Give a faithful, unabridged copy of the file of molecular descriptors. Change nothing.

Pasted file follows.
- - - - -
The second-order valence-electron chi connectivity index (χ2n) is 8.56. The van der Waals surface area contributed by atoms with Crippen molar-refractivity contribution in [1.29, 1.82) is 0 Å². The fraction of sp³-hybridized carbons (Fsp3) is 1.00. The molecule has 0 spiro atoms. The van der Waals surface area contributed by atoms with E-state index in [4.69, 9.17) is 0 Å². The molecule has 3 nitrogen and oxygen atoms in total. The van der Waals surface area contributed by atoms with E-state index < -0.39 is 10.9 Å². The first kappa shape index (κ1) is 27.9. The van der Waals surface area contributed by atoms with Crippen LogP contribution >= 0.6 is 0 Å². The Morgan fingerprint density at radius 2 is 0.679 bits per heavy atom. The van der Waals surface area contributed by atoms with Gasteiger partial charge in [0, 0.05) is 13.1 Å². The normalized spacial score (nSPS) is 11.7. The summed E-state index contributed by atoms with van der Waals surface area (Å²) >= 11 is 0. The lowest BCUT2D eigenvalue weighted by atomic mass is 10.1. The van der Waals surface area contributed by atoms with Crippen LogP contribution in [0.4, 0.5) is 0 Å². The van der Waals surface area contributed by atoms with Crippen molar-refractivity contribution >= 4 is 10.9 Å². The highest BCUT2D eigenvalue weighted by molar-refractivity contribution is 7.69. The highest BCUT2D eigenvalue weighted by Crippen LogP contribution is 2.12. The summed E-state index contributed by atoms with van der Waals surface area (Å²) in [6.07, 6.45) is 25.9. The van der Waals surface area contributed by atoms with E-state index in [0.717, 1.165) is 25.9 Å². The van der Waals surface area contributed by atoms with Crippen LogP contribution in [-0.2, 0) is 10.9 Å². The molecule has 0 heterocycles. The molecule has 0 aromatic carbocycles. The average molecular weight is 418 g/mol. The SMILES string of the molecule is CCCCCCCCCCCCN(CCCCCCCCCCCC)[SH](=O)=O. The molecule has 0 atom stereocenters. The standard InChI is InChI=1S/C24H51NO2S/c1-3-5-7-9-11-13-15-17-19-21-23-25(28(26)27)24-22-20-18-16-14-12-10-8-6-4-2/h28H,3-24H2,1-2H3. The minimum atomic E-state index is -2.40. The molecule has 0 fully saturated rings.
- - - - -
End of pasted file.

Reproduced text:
The second-order valence-electron chi connectivity index (χ2n) is 8.56. The van der Waals surface area contributed by atoms with Crippen molar-refractivity contribution in [1.29, 1.82) is 0 Å². The fraction of sp³-hybridized carbons (Fsp3) is 1.00. The molecule has 0 spiro atoms. The van der Waals surface area contributed by atoms with E-state index in [4.69, 9.17) is 0 Å². The molecule has 3 nitrogen and oxygen atoms in total. The van der Waals surface area contributed by atoms with E-state index < -0.39 is 10.9 Å². The first kappa shape index (κ1) is 27.9. The van der Waals surface area contributed by atoms with Crippen LogP contribution >= 0.6 is 0 Å². The Morgan fingerprint density at radius 2 is 0.679 bits per heavy atom. The van der Waals surface area contributed by atoms with Gasteiger partial charge in [0, 0.05) is 13.1 Å². The normalized spacial score (nSPS) is 11.7. The summed E-state index contributed by atoms with van der Waals surface area (Å²) >= 11 is 0. The lowest BCUT2D eigenvalue weighted by atomic mass is 10.1. The van der Waals surface area contributed by atoms with Crippen LogP contribution in [0.4, 0.5) is 0 Å². The van der Waals surface area contributed by atoms with Crippen molar-refractivity contribution >= 4 is 10.9 Å². The highest BCUT2D eigenvalue weighted by molar-refractivity contribution is 7.69. The highest BCUT2D eigenvalue weighted by Crippen LogP contribution is 2.12. The summed E-state index contributed by atoms with van der Waals surface area (Å²) in [6.07, 6.45) is 25.9. The van der Waals surface area contributed by atoms with E-state index in [0.717, 1.165) is 25.9 Å². The van der Waals surface area contributed by atoms with Crippen LogP contribution in [-0.2, 0) is 10.9 Å². The molecule has 0 heterocycles. The molecule has 0 aromatic carbocycles. The average molecular weight is 418 g/mol. The SMILES string of the molecule is CCCCCCCCCCCCN(CCCCCCCCCCCC)[SH](=O)=O. The molecule has 0 atom stereocenters. The standard InChI is InChI=1S/C24H51NO2S/c1-3-5-7-9-11-13-15-17-19-21-23-25(28(26)27)24-22-20-18-16-14-12-10-8-6-4-2/h28H,3-24H2,1-2H3. The minimum atomic E-state index is -2.40. The molecule has 0 fully saturated rings.